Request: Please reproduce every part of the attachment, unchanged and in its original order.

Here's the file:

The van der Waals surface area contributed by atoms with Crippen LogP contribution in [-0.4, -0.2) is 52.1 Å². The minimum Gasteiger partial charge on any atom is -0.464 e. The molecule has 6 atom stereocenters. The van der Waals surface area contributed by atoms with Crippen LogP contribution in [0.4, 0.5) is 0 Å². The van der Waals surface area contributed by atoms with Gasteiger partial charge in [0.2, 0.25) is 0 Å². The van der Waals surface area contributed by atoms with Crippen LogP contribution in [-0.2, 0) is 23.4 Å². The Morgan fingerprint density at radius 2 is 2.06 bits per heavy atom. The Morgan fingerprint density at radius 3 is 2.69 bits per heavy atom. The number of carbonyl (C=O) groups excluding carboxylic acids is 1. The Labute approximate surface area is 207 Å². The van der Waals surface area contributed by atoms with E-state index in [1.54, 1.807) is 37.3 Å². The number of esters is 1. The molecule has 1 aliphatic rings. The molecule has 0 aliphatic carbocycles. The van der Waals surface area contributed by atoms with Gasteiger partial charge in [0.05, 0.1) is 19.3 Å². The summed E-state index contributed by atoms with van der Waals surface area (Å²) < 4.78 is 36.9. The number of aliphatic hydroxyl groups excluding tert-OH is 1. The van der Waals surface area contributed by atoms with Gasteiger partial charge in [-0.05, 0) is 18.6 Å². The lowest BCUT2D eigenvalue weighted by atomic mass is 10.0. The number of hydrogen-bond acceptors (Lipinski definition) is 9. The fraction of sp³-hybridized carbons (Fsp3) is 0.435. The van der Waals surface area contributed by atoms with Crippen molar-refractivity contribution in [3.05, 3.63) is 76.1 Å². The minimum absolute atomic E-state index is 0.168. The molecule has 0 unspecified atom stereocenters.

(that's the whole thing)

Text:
The van der Waals surface area contributed by atoms with Crippen LogP contribution in [-0.4, -0.2) is 52.1 Å². The minimum Gasteiger partial charge on any atom is -0.464 e. The molecule has 6 atom stereocenters. The van der Waals surface area contributed by atoms with Crippen LogP contribution in [0.4, 0.5) is 0 Å². The van der Waals surface area contributed by atoms with Gasteiger partial charge in [0.2, 0.25) is 0 Å². The van der Waals surface area contributed by atoms with Crippen LogP contribution in [-0.2, 0) is 23.4 Å². The Morgan fingerprint density at radius 2 is 2.06 bits per heavy atom. The Morgan fingerprint density at radius 3 is 2.69 bits per heavy atom. The number of carbonyl (C=O) groups excluding carboxylic acids is 1. The Labute approximate surface area is 207 Å². The van der Waals surface area contributed by atoms with E-state index in [1.54, 1.807) is 37.3 Å². The number of esters is 1. The molecule has 1 aliphatic rings. The molecule has 0 aliphatic carbocycles. The van der Waals surface area contributed by atoms with Gasteiger partial charge in [0.05, 0.1) is 19.3 Å². The summed E-state index contributed by atoms with van der Waals surface area (Å²) < 4.78 is 36.9. The number of aliphatic hydroxyl groups excluding tert-OH is 1. The van der Waals surface area contributed by atoms with Gasteiger partial charge in [-0.05, 0) is 18.6 Å². The lowest BCUT2D eigenvalue weighted by atomic mass is 10.0. The number of hydrogen-bond acceptors (Lipinski definition) is 9. The fraction of sp³-hybridized carbons (Fsp3) is 0.435. The van der Waals surface area contributed by atoms with Crippen molar-refractivity contribution in [3.05, 3.63) is 76.1 Å². The minimum absolute atomic E-state index is 0.168. The molecule has 0 unspecified atom stereocenters.